Iím sitting in a hotel room in Ulaanbaatar, capital of Mongolia. Weíre approaching half way through our journey to Europe. Itís 12.30am and a massive half-hour fireworks display, part of the annual Nadaam celebrations, has just finished. Mongoliaís a real gem - itís great to see thereís more to Asia than smog, stressed out people and monetary obsession.
This month is the payoff for fifteen months in South Korea, by the end of which I was getting back pains from tiny chairs, unfit and flabby from unfresh food and smog-induced lack of exercise, and still had an ear infection from swimming at Haeundae Beach last September that the doctors had done little to cure. I also gouged open my right heel in the last weekend, slipping on the wet stairs moving bags out of the apartment to an impatient taxi driver. Itís healing OK now but Iím probably in for a scar.
So it was a great pleasure to get to Vietnam. There was a stopover in Hong Kong airport Ė out the windows I could see glass apartment towers, hillsides eroded from deforestation and a polluted green harbour. Then on to Vietnam, a fertile countryside of rice paddies and fruit trees with sudden rock formations rising out of the plains. Everywhere hundreds of Vietnamese in cone-shaped coolie hats were at work in the fields from dawn to duskÖ itís definitely the land of the cone heads. The hats are an elegantly simple design that protect from the sun and rain.
Although poorer, the Vietnamese people overall seemed healthier, happier, and more stylish, industrious, humorous and better looking than the average Korean. I enjoyed the fusion of old and new on display, whereas Koreans keep their traditional things quite separate from their modern life. There was also a refreshing absence of the usual celebrity stoogesí faces everywhere, and no McDonalds restaurants to be found. Instead they had communist-style posters of good workers and Ho Chi Minh. The atmosphere was never dreary or oppressive though Ė itís a vibrant, colourful country.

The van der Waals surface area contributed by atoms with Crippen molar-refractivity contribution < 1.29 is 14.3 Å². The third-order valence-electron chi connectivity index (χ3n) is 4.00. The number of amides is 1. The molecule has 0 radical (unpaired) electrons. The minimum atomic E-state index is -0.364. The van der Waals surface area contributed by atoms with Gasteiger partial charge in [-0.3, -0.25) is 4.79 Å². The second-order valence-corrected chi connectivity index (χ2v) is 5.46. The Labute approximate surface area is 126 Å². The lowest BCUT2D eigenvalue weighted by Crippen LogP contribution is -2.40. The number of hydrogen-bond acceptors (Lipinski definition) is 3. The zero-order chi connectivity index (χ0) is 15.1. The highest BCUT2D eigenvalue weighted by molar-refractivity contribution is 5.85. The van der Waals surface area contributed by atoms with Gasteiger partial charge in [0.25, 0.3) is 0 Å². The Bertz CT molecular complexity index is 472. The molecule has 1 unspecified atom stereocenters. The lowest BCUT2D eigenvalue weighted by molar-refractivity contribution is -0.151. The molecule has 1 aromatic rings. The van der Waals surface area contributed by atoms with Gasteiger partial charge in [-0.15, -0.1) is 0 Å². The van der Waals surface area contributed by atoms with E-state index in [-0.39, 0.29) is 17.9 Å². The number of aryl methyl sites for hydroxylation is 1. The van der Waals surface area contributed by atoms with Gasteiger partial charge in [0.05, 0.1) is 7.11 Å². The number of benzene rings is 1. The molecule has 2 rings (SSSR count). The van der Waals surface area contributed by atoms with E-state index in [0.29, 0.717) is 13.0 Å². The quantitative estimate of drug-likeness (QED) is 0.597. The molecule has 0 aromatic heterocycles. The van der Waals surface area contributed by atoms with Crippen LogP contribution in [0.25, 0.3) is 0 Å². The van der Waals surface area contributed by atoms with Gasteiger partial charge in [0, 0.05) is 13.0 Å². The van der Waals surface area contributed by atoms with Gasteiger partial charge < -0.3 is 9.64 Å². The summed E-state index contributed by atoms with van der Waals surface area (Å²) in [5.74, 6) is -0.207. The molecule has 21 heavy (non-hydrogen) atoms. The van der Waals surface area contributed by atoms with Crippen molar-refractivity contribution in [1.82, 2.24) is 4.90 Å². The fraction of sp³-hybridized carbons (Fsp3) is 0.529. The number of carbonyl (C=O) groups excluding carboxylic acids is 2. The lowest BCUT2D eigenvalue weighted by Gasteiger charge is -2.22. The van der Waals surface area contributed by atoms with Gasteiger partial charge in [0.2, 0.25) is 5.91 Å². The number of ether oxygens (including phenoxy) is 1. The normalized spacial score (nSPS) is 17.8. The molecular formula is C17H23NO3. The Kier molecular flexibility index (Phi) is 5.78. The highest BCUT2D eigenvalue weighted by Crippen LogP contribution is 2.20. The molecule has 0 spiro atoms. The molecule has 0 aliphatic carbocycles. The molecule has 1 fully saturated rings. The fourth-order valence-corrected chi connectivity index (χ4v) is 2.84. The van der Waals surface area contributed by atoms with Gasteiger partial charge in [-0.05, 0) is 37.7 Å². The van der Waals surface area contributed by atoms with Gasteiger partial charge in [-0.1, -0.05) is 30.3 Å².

Hanoi, the capital, was full of motorbikes, their horns a constant soundtrack. The traffic is busy but not especially fast Ė to cross a road you just walk out at a steady pace and the traffic all somehow avoids you. Itís a much better system than in Thailand where you wait for a gap and then sprint across. Catching a motorbike ride with Vietnamese locals is a good way to get around and definitely part of the experience.
The slightly unsatisfying aspect was being on a time limit and being on the tourist trail for some of it. Prices were cheap but not that cheap and there were always locals around trying to sell something, and many small-time scams to get extra money. Itís hard to begrudge them though Ė theyíre doing a great job rebuilding from the American war (one-legged mine victims the most visible reminder) and finding their place in the world. The newspaper headlines were mostly government propaganda (itís a one-party state) and one that stood out was their goal to become an average income nation by 2020. That contrasts with Koreaís frantic industrial development (at the expense of their own culture and environment) and their new presidentís unattainable election promise of 7% growth every year.
Highlights included Cuc Phuong national park where we explored a bat-filled cave where stone-age people had lived 7500 years ago; the national water puppet theatre, a great Vietnamese art-form with live music, carving, action and splashes; a night drinking on a boat on Halong Bay with kiwis and aussies; and the sights and general ambience Ė there was an overall sense of optimism in the country.
In all, Iíd love to go back to Southeast Asia another time with an open itinerary and no time limit, and see Cambodia and Laos as well.
Tonight it's time to get on the train to Siberia, so I'll write about Mongolia when I get a chance...Posted by fiffdimension at July 12, 2008 05:10 PM | TrackBack